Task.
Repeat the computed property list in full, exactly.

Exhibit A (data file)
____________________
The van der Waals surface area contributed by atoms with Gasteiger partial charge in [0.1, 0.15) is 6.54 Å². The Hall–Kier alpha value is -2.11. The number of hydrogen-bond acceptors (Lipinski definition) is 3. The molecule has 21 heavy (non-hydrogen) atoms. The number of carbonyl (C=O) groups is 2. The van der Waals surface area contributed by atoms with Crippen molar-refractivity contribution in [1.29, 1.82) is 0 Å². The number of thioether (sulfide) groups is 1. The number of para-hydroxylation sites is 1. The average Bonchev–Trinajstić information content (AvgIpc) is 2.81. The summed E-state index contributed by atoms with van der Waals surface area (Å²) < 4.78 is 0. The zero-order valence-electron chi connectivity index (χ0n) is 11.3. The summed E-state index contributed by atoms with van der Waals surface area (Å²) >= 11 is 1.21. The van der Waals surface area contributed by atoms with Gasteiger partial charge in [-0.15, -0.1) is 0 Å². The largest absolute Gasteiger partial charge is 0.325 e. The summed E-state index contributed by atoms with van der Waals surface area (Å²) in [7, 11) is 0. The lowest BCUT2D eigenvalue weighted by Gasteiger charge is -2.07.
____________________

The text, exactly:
The van der Waals surface area contributed by atoms with Gasteiger partial charge in [0.1, 0.15) is 6.54 Å². The Hall–Kier alpha value is -2.11. The number of hydrogen-bond acceptors (Lipinski definition) is 3. The molecule has 21 heavy (non-hydrogen) atoms. The number of carbonyl (C=O) groups is 2. The van der Waals surface area contributed by atoms with Crippen molar-refractivity contribution in [1.29, 1.82) is 0 Å². The number of thioether (sulfide) groups is 1. The number of para-hydroxylation sites is 1. The average Bonchev–Trinajstić information content (AvgIpc) is 2.81. The summed E-state index contributed by atoms with van der Waals surface area (Å²) < 4.78 is 0. The zero-order valence-electron chi connectivity index (χ0n) is 11.3. The summed E-state index contributed by atoms with van der Waals surface area (Å²) >= 11 is 1.21. The van der Waals surface area contributed by atoms with Gasteiger partial charge in [-0.15, -0.1) is 0 Å². The largest absolute Gasteiger partial charge is 0.325 e. The summed E-state index contributed by atoms with van der Waals surface area (Å²) in [7, 11) is 0. The lowest BCUT2D eigenvalue weighted by Gasteiger charge is -2.07.